3 Unknown Facts Re: Business Continuity and Disaster Recovery

by Sep 16, 2016Business Continuity

There are things about business continuity and disaster recovery you don’t know

Business Continuity and Disaster Recovery — it seems like a very simple concept, although we realize that the solutions themselves are complex. Failing to understand just what it is before “disaster strikes” is the main reason so many businesses faced with an event didn’t prepare, can’t react and ultimately don’t ever recover. They thought they got it. They thought they had planned and implemented the right strategy. But they were wrong, and the consequences are dire.

You are in charge of IT and your company is looking to you for answers. They expect you to know what technology solutions they need to thrive as a business. What do they need to ultimately increase and not decrease the digits on that bottom line? So what do you need to know about business continuity? Here are three things that you may not know.

Disaster may be a too “strong” a word

Disasters come in all shapes and sizes. Your company may never fall victim to a flood, fire, hurricane, civil unrest or war. If this means that you start thinking that you developed a plan for nothing, then you’ve just missed the point entirely.

Disaster is much more likely to take the shape of:

  • an unexpected “hiccup” during a software upgrade
  • one of the servers shutting down
  • a user accidentally deleting a major account

or even something as harmless as:

  • a temporary power outage during a storm

When we are so focused on what to do if calamity strikes, we can fail to have a plan for responding to the seemingly minor events that prevent continuation of business operations. Every business continuity and disaster recovery solution should identify, evaluate and plan for everyday risks that may cause an inability to conduct business as usual. Over time, these events can cost much more than that big disaster you thought you were planning for.

Do you understand the real cost of downtime in business today?

It’s too common for business continuity and disaster recovery solutions to be put in place without even evaluating why they are there in the first place. A extensive study conducted by Emerson in conjunction with the Ponemon Institute found that an unplanned data center outage in 2016 costs a business, on average, nearly $9000 a minute. And this amount is increasing all the time. This is the loss of sales, customer trust, perhaps regulatory penalties all resulting from an event. How far would a 10 minute, 30 minute, 2 hour outage cut into profits? This has to be considered when evaluating the effectiveness of a plan. And must be presented when you are asked to participate in budget meetings.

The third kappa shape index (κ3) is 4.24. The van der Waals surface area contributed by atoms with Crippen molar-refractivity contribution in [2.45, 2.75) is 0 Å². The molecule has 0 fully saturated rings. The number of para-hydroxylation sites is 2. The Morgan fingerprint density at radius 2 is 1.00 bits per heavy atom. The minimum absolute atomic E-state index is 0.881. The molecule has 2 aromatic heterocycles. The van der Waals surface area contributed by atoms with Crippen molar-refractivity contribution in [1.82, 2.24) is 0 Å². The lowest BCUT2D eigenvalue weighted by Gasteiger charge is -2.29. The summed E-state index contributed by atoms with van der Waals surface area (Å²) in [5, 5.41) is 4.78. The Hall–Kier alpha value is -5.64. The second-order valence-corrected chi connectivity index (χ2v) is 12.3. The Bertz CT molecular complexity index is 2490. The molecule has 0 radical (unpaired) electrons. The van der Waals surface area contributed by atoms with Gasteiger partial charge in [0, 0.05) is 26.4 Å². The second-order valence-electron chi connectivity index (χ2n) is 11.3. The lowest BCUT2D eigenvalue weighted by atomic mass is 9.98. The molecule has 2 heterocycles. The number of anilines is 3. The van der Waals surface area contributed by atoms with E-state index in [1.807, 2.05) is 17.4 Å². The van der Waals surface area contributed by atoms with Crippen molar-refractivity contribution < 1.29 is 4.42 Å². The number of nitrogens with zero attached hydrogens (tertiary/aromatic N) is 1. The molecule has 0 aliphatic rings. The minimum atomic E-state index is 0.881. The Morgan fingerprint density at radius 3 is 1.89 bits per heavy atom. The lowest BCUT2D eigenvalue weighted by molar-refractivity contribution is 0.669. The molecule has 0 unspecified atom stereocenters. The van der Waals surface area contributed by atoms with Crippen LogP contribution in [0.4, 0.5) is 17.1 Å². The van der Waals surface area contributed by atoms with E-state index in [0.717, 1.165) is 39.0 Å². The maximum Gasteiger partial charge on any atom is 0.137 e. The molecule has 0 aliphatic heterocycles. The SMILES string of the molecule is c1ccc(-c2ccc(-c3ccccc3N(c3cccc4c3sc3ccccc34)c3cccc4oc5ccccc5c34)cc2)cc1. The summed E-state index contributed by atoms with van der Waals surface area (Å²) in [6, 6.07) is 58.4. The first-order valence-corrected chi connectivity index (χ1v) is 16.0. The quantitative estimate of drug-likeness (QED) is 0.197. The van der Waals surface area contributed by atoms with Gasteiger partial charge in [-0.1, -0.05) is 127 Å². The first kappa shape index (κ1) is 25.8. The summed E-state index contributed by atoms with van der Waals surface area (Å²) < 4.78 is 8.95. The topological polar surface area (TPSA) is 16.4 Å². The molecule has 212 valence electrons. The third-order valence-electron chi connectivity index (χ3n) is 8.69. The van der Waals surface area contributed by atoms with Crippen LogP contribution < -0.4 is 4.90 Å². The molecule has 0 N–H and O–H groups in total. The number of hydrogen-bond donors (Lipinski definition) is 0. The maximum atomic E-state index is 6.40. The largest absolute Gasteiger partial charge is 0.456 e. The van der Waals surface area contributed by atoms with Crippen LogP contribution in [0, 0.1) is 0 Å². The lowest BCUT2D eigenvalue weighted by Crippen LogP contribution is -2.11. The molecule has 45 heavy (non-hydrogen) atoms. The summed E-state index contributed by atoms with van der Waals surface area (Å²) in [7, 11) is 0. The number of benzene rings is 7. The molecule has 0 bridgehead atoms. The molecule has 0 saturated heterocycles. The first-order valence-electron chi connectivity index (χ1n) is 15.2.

Business continuity and disaster recovery have nothing to do with technology

It’s about business. Period. Technology is the set of tools we use to keep the business running. You manage those tools. Solutions must address what the business really needs to meet customer demand, regulatory standards, profit goals, stockholder expectations. You know technology. And need to develop a solid understanding of what this business needs. This often requires speaking to several people and asking probing questions to find out what’s important and most important.

To understand business continuity and disaster recovery, we must understand business. Our solutions must conform to it; and not it to our solutions. This requires innovating, adapting and understanding what makes your business successful—its ability to continue with business as usual regardless of what disasters strike.

Contact us today to learn more about business continuity and disaster recovery as well as how to best prepare your business for “disaster”.


YOU MIGHT ALSO LIKE:  Simple Tips for Effective Disaster Recovery Testing

Tracy Rock is the Director of Marketing at Invenio IT. Tracy is responsible for all media-related initiatives as well as external communications—including, branding, public relations, promotions, advertising and social media. She is one busy lady and we are lucky to have her!

YOU MIGHT ALSO LIKE:  How Data Loss Will Kill Your Startup